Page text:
Like the post above, How long does it stay good in the refridgerator after?
Thank you all
Ask your fishmonger at the supermarket. They will know the source of the fish and whether it has been deep frozen.
A tricky question to answer properly. I'll be conservative and say two weeks plus some common sense (If it starts to smell different, then it's probably not worth it to risk continuing to eat it).
It was easy and delish. Big, juicy and anchovie-like, smooth textured treats!
I served them with shots of Ouzo and a sauce made from roasted red pepper paste, tomato paste, olive oil, lemon, oregano and garlic, on toasted "artisan" bread. The liquorishy sweet taste of the Ouzo compliments the intensely salty taste of the fillets.
The recipe I used did not call for refridgerating or gutting the fish during the salting, but I did both since I am still a squeamish American.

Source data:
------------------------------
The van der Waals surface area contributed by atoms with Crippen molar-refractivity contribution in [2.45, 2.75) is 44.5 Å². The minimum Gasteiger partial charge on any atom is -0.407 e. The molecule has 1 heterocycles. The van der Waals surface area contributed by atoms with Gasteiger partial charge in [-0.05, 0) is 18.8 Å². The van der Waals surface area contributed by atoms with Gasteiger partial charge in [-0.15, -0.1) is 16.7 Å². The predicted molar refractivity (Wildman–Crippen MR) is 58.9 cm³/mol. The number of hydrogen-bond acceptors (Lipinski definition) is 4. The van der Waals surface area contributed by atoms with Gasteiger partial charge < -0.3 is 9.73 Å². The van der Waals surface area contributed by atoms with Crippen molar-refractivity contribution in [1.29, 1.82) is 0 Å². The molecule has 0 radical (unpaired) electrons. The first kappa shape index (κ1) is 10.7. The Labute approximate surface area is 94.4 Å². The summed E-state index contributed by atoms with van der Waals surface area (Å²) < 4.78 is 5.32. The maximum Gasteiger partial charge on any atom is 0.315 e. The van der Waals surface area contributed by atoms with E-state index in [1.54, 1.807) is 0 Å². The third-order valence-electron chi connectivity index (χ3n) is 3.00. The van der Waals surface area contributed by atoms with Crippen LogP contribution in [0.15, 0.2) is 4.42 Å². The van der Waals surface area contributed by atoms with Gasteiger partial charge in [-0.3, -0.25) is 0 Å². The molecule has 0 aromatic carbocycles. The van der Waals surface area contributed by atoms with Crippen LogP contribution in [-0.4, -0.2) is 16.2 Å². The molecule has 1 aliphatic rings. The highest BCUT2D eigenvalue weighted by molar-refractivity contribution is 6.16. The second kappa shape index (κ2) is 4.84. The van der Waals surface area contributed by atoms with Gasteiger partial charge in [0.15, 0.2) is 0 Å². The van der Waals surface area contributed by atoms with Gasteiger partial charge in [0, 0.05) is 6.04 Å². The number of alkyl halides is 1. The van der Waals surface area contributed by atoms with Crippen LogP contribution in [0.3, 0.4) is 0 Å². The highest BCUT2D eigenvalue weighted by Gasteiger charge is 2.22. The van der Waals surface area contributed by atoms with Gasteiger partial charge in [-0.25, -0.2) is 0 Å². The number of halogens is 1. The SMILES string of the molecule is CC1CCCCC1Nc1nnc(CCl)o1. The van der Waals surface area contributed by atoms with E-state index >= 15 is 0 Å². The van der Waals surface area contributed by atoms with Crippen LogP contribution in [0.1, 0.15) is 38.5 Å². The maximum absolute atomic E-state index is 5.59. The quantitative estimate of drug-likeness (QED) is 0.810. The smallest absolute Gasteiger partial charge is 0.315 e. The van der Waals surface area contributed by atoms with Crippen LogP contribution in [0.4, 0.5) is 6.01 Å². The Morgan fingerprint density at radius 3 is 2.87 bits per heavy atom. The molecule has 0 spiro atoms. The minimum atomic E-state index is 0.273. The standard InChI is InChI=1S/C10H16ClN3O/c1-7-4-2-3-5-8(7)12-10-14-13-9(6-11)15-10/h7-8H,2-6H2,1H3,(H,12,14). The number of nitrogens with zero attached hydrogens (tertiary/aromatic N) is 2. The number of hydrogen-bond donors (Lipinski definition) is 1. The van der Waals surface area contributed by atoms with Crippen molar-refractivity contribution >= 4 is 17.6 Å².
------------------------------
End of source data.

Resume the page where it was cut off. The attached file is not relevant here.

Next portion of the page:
Most salmon fillets come in a sealed, vacuum packed bag. You should first check if the package is air tight. Vacuum packing protects the product from air and the elements. The fillet should be tightly wrapped if vacuumed packed. If the fillet freely moves inside the package, the vacuum seal has been compromised. A clear sign that the package seal has been broken is evidence of ice crystals inside the package. Next, look for secondary freezing. Second freezing occurs during the shipping process. During international shipping, cargo boxes are opened and inspected. The fillets that are on the top of the crates are exposed to outdoor heat. Though the time exposed to outdoor heat maybe minimum, it is enough to de-thaw the outside of fillets exposed to it. Though the fillets maybe in sealed packages, you should look for evidence of discolored skin on the outer edges. Freezer burn is an act of over freezing or improper freezing. If the fillet has a shine of green-gold it is subject to freezer burn. Freezer burn fillets are edible if the damaged flesh is removed.